I mean just look at this picture,
    [​IMG]

     
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  11. Farmer D

    Farmer D n3wb

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    +1 on a how-to to flash Dahua firmware
    +1 on a how-to on flashing firmware. I have the same NVR and would love IVS capabilities.
     
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  12. mat200

    mat200 Known around here

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    Hi Arjun,

    FYI - there is a version of the NVR5216-16P-4KS2 which comes with a fancy face plate... though typically most of us are OK w/o spending the extra $$ for it.
    ( iirc it was $80-100 more or something along those lines )
     
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  13. alastairstevenson

    alastairstevenson Known around here

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    If it's a Dahua in Lorex clothing, that's likely to be because the kernel is set to use the UART for other purposes such as PTZ control instead of debug / serial console.
    On a Dahua, that behaviour can be set with a bootloader environment variable :
    setenv dh_keyboard 0
    saveenv

    And use
    reset
    to reboot.

    Another environment variable may be able to be used to gain access to a shell prompt in order to copy out the flash partitions as a backup of the as-is status.
    setenv appauto 0
    saveenv
     
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  14. MixManSC

    MixManSC Getting the hang of it

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    Yes - the Lorex version does include a remote control.... and has the fancier face with all the buttons. Ok - this was a pain to document and write out....

    First of all – I am not responsible for your warranty or if this somehow goes wrong and you brick your NVR. I cannot provide personal support for this. Much of what I learned on here regarding how this is done is thanks to cor35vet and others before me who ventured into modding firmware and unbricking Dahua IP cameras that have been bricked for various reasons. There was just not a lot of info on the NVR’s though and what info there is, is scattered all over the place. So it is quite difficult to put all the info you need in a short number of steps. This really is way far above the average person’s skill set in regards to computers and electronics. If you are not a typical computer nerdy type, you might need to just move on or find someone who is.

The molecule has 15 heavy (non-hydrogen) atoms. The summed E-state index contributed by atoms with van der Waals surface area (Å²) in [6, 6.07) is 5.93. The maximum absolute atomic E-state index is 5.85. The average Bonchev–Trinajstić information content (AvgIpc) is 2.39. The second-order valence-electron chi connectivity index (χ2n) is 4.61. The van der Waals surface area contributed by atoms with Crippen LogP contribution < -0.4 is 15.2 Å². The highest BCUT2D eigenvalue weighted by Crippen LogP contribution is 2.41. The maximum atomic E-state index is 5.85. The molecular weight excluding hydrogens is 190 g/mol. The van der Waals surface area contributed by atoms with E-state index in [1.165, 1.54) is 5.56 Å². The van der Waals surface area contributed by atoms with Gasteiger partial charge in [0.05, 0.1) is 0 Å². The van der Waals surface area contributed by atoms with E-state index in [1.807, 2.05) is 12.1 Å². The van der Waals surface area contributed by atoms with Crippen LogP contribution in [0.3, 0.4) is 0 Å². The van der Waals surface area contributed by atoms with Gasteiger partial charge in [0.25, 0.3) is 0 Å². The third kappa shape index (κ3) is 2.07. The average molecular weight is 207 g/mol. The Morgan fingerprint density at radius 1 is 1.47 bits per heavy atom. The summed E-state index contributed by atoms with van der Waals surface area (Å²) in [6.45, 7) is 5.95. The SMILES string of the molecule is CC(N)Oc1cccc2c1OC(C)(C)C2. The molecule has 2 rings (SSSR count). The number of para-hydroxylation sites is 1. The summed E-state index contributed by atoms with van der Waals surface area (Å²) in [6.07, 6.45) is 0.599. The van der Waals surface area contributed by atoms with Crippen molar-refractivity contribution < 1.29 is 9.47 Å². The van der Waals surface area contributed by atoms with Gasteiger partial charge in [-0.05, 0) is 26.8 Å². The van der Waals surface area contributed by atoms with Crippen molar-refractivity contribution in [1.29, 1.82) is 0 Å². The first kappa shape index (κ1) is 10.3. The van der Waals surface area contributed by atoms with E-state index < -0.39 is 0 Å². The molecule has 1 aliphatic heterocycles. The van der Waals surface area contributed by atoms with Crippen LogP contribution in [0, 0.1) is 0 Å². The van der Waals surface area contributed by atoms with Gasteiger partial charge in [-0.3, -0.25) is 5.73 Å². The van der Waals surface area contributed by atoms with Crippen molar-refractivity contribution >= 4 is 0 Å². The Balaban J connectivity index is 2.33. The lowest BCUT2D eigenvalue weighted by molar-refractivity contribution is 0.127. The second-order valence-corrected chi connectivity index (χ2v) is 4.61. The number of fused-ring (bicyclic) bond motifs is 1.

Ok – so here are instructions to cross-flash your Lorex NR9163 NVR over to Dahua NVR5216-16P-4KS2 firmware. I also should point out that it is possible that Lorex has changed the internals at some point and kept the same model number. I doubt it but be warned that your Lorex NVR should have the same general specs for this to work like 4K, POE ports, and potentially even take the top cover off and verify that the mainboard is identical to this one.

    You will need a few things to do this as well as some grasp of TFTP, networking, and working in a terminal emulator. You will also need a null-modem serial cable, a computer with a serial port (sorry, I cannot help or vouch for the many USB to serial adapters available), and the correct firmware update file. I will also point out that the NVR firmware has what is called a watchdog program that runs in the earliest boot stages – I have no idea how to disable that. What the watchdog does is checks if the systems main software is running and if not it tries to start the main system software. This WILL interrupt you when you are working in the console mode. One thing you can do is extend the timer that it counts down when it tells you to press a key to interrupt the boot process.

    I used the official firmware from the Dahua Wiki from here-

    USA/NVR/Pro/DHI NVR52A16 16P 4KS2 - Dahua Wiki

    This is an English, Spanish, French firmware which is also the same languages available in the stock Lorex firmware. In case the Wiki page gets updated, the zipped archive is named

    DH_NVR5XXX-4KS2_EngSpnFrn_V3.215.0000000.3.R.20171211.zip

    When extracted this firmware has the same firmware in several formats. One is used for updating firmware via the web interface, another for the recovery mode which is what we are going to use, and there are also the actual individual file system partition images as well. The one you want for this is update.img.